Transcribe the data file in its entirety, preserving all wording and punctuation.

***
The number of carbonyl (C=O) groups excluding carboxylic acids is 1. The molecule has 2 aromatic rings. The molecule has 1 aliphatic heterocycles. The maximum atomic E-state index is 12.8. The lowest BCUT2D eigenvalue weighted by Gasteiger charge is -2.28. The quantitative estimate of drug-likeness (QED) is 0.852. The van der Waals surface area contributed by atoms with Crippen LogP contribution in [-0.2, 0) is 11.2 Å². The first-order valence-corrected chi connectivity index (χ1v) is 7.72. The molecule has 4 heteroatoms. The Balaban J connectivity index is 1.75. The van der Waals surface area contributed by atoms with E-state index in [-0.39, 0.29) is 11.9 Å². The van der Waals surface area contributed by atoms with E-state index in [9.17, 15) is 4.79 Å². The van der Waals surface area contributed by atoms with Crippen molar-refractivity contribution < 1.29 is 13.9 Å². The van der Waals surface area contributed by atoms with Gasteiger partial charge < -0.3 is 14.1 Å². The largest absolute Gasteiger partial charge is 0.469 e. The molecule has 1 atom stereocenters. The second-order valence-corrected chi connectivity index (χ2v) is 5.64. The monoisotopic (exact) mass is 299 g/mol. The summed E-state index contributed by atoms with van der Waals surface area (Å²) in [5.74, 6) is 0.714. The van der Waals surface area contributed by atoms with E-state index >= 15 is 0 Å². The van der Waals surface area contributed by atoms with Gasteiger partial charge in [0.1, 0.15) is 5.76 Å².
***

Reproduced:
The number of carbonyl (C=O) groups excluding carboxylic acids is 1. The molecule has 2 aromatic rings. The molecule has 1 aliphatic heterocycles. The maximum atomic E-state index is 12.8. The lowest BCUT2D eigenvalue weighted by Gasteiger charge is -2.28. The quantitative estimate of drug-likeness (QED) is 0.852. The van der Waals surface area contributed by atoms with Crippen LogP contribution in [-0.2, 0) is 11.2 Å². The first-order valence-corrected chi connectivity index (χ1v) is 7.72. The molecule has 4 heteroatoms. The Balaban J connectivity index is 1.75. The van der Waals surface area contributed by atoms with E-state index in [-0.39, 0.29) is 11.9 Å². The van der Waals surface area contributed by atoms with E-state index in [9.17, 15) is 4.79 Å². The van der Waals surface area contributed by atoms with Crippen molar-refractivity contribution < 1.29 is 13.9 Å². The van der Waals surface area contributed by atoms with Gasteiger partial charge < -0.3 is 14.1 Å². The largest absolute Gasteiger partial charge is 0.469 e. The molecule has 1 atom stereocenters. The second-order valence-corrected chi connectivity index (χ2v) is 5.64. The monoisotopic (exact) mass is 299 g/mol. The summed E-state index contributed by atoms with van der Waals surface area (Å²) in [5.74, 6) is 0.714. The van der Waals surface area contributed by atoms with E-state index >= 15 is 0 Å². The van der Waals surface area contributed by atoms with Gasteiger partial charge in [0.1, 0.15) is 5.76 Å².